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The Fourth Generation of MDM

  • October 01 2007, 1:00am EDT

In meetings with the master data management (MDM) implementation teams, I have noted that the requirement for commercial MDM solutions to provide support for multiple types of master data (domains or entity types) is increasingly on the minds of business technologists at these large enterprises.

Specifically, the overarching concern is to avoiding "repaving the cow paths." This occurs when an IT group executes on a shortsighted strategy of mastering the master data in one given business area with a specific brand of MDM solution and then discovers that another division or line of business has chosen a different brand (and architecture) to solve their MDM issues. All too often, these different product-specific MDM solutions do not offer the capability of integrating master data across the great divide between party master data (customers, suppliers, employees) and product.

Clearly, enterprise MDM is a major IT initiative. Most enterprises and solutions vendors are finding near-term success with the single-faceted approach inherent with the third generation of MDM solutions. Increasingly, however, these same enterprises are determining that this myopic strategy of focusing solely on a single data domain and usage style is detrimental to the longer-term business strategy of integrating supply, demand and information chains across both product intra- and extra-enterprise boundaries. Coming to market are multientity MDM solutions, which are characterized as the fourth generation of MDM solutions.

Some requirements for such capabilities are provided in an industry roadmap which highlights the necessary planning assumptions, including (see Figure 1):

  • Service-oriented architecture (SOA)-based MDM with multientity support is desired to manage master data domains that have significant impact on (and span across) the enterprises' most important business processes - compliance, cross-sell/up-sell and customer service.
  • MDM is increasingly concerned with the notion of "multiples" - multiple data domains, the multiple relationships among them and the multiple usage styles.
  • Most vendors approach MDM from either specific usage/domain pairing or broad tool - e.g., a rudimentary data model and set of tools for data quality, workflow, etc.- to build out the enterprise's own MDM infrastructure.

Figure 1: Myopic versus Strategic MDM

The value of multientity MDM can be intuitively recognized in a range of business initiatives - from short-term fixes to a narrow set of problems such as capturing customer privacy preferences across product lines to long-term enterprise-wide initiatives to delivering infrastructure agility by embracing SOA.

To help IT organizations and their business partners focus on the more desirable, longer-term MDM strategy, vital issues include:

  • What is multientity MDM?
  • Why is multientity MDM considered evolutionary while domain-specific MDM data marts are viewed as myopic?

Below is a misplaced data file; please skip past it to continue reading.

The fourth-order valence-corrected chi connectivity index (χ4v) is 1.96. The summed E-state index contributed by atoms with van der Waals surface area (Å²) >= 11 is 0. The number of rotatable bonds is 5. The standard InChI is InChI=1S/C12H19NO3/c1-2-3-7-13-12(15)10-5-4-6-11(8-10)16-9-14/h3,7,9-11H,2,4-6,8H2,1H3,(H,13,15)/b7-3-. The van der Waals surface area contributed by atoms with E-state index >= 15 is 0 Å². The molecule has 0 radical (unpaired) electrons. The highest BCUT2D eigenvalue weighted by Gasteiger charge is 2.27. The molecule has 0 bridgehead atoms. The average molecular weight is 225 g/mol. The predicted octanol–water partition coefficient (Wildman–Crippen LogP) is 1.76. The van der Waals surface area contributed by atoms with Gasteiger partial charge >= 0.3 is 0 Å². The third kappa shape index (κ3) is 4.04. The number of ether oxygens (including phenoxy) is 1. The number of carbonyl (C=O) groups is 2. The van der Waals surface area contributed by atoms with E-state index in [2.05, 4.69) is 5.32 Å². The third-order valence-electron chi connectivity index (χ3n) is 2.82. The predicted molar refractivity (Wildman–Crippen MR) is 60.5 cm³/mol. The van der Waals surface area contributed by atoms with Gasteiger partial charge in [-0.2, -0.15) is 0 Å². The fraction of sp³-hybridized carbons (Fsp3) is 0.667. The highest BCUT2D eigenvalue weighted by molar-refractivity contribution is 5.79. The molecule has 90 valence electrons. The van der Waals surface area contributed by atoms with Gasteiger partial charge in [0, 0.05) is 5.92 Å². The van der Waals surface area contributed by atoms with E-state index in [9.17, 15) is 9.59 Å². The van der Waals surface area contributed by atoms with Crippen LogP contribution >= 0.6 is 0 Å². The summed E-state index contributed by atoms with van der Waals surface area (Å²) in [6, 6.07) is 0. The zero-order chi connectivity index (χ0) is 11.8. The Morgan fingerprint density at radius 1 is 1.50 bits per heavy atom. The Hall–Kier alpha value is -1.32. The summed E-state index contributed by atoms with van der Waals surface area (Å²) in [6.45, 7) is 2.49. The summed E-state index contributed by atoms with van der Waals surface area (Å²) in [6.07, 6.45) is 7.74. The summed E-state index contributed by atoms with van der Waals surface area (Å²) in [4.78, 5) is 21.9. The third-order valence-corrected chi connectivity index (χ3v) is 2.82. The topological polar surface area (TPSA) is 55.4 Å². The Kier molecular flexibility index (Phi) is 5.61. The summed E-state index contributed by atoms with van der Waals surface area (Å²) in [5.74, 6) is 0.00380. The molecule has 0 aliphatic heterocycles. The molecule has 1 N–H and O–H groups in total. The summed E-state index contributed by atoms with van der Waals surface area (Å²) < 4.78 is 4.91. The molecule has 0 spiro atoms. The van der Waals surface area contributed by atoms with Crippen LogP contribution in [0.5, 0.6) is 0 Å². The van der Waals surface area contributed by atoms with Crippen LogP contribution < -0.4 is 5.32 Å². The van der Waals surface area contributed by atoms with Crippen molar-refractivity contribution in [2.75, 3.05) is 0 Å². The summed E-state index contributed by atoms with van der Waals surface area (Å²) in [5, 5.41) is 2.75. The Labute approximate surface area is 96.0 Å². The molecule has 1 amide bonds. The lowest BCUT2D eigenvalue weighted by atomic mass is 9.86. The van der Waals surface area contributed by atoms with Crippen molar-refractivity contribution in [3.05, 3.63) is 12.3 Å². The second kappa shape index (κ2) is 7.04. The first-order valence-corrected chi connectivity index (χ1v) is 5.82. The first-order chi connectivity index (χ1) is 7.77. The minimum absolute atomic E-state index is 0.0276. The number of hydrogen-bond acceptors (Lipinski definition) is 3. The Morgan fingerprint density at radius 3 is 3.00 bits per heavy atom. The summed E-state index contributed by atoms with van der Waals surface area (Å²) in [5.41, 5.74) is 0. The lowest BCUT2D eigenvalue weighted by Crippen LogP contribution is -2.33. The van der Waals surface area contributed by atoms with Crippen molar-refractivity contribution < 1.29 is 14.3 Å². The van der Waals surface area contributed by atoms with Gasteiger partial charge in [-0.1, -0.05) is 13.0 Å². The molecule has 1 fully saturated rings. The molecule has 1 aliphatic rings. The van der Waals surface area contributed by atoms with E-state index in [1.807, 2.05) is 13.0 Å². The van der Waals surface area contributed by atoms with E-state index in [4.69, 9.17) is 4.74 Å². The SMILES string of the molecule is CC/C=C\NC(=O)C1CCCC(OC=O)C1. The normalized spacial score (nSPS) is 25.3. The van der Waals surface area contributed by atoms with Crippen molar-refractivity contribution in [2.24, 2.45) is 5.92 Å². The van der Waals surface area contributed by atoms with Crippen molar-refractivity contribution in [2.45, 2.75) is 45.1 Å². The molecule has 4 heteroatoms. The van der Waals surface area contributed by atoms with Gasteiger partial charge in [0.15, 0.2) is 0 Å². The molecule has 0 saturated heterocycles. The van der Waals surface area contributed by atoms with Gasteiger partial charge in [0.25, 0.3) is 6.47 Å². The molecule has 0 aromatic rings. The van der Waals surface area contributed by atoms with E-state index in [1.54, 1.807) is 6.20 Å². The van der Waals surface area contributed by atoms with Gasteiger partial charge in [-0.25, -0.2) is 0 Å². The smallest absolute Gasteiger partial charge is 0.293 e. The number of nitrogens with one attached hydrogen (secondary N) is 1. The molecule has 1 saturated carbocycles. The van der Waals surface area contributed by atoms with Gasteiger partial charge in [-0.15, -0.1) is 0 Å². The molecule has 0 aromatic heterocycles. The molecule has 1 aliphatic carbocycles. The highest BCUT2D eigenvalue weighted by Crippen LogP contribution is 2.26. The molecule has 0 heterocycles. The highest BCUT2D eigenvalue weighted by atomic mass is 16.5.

• When will multientity MDM graduate from "early adopter IT project" to Global 5000 strategic business initiative?
  • Which use cases are most amenable to benefit from multientity MDM?
  • How does an organization plan for multientity MDM deployment?

During the last year, MDM solutions have matured from early adopter IT projects to become Global 5000 business strategies. The industry consensus is that "multientity MDM" is a software solution to concurrently manage multiple, diverse master data domains across intra- and extra-enterprise business processes. By centralizing the most critical master data to a single trusted source and managing this within the context of governance-driven data lifecycle, multientity MDM provides flexible business process integration across multiple data domains and usage types. Multientity MDM solutions deliver complex and collaborative business processes, such as identifying the most valuable customers, introducing new products rapidly, crafting new product bundles more quickly and managing threat and fraud risk more effectively.
Global 5000 businesses are rapidly ramping up plans to consolidate master data into data hubs using a combination of off-the-shelf data hubs, enterprise application integration, enterprise information integration, data quality toolkits and even custom-built IT projects. The current commercial off-the-shelf solutions available to enterprises are commonly characterized as third-generation solutions.

What are the vital signs of a third-generation CDI-MDM solution? In my experience, "Type A" MDM project leadership within very large-scale IT organizations recommends these five "DNA markers" as good indicators:

  • SOA/shared services architecture evolving to process hubs;
  • Sophisticated hierarchy management;
  • High-performance identity management;
  • Data governance-ready framework; and
  • Registry, persisted and hybrid architecture flexibility.

Why multientity MDM? Why now? During 2007-2008, party and product data interdependencies will quickly broaden MDM requirements across data domains and the relationships among them - i.e., from customer to product to vendor. Figure 2 provides an overview of the attributes that are commonly shared between party entity and product entity. Currently, most MDM solutions vendors are focused on one or the other major entity - hence my use of the descriptive term conundrum to describe this riddle.